Doctor Who – The Fourth Doctor Adventures Series 8 Vol. 1 review

After seven years’ worth of stories paired with television companions, the Fourth Doctor and K-9 have a new friend in tow: WPC Ann Kelso, played by Jane Slavin.

This eighth season of audio adventures mirrors a idea from the Doctor’s onscreen adventures; just as season sixteen brought us a quest for The Key To Time, so this series is linked through the search for the truth behind The Syndicate Masterplan.

8.1 The Sinestran Kill

Detecting anomalous energies, the Doctor arrives to foil an assassination and saves the lives of both Ann and a hardware shop owner in the process. From gangland thugs to an alien attack on New Scotland Yard, writer Andrew Smith mixes in plenty of local colour, and police vernacular, as he blends in the flavour of a 70’s crime drama to create a smart introduction to both the new companion and the wider conspiracy.

As well as the smart and inquisitive Ann, we enjoyed the character of gang squad (Chief) Inspector Scott Neilson, played with restraint by Frank Skinner. Neilson knows of UNIT and is unimpressed – wonderfully, he threatens to feel the Doctor’s collar! Also in the guest cast is Glynis Barber (Blake’s 7) playing one of the not-so-bright gangsters. Despite being a smaller role, she clearly has a ball with it!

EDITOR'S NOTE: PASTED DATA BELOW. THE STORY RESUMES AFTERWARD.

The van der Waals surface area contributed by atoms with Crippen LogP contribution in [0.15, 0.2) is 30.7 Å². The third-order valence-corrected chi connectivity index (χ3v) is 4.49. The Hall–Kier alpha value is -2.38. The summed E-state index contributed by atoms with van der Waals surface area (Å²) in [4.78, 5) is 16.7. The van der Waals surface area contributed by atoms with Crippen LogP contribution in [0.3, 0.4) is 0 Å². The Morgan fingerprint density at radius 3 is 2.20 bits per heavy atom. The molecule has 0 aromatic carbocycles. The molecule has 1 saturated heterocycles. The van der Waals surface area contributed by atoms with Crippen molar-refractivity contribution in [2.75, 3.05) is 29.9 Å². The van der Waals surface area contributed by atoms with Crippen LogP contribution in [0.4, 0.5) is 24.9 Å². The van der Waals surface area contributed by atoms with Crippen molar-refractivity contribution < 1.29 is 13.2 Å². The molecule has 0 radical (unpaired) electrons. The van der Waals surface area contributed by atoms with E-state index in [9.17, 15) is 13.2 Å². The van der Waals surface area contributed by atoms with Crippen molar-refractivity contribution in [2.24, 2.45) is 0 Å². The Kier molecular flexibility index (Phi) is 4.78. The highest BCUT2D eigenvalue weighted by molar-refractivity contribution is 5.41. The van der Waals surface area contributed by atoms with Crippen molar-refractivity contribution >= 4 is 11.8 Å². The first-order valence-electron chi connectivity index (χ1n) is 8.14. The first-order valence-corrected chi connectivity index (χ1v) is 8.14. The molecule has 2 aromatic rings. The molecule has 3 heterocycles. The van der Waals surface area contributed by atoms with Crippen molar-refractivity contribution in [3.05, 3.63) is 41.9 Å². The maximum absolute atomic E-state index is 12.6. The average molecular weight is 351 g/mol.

8.2 Planet Of The Drashigs

The Drashigs were Pertwee-era terrors, but for our money their reputation was always more dangerous than their visuals; to paraphrase Dan Starkey, they were the most fearsome glove puppets in the Doctor Who universe!

Phil Mulryne’s story finds a novel way to up the stakes, making them the main attraction of DrashigWorld, a rich man’s folly (with shades of Jurassic Park) where all known species of the predator are kept for the pleasure of the viewing public. Naturally, all are imperilled when an experiment goes dangerously wrong and there are plenty of monstrous thrills and spills, primarily with the smaller, faster and even more dangerous Emerald Drashigs.

In the guest cast, Fenella Woolgar plays scientist Vanessa Seabourne, while Jeremy Clyde gives his best David Attenborough as the planet’s owner, Lord Braye. With no Sinestrans in sight, this is Ann’s introduction to the future and the story also debuts the newly constructed K-9 MkII, voiced by the wonderful John Leeson.

8.3 The Enchantress Of Numbers

Next up, writers Simon Barnard and Paul Morris bring the TARDIS to Newstead Abbey in 1850, following a mystery. Mistaken for a medic, the Doctor tends to Ada, the Countess of Lovelace (Finty Williams), a gifted mathematician currently in disgrace due to her gambling and living in her late father’s home.

Meanwhile, Ann investigates below stairs, making a valuable ally of Hophouse the butler (Barnaby Edwards) as bird-masked Plague Doctors from the middle ages stalk the area…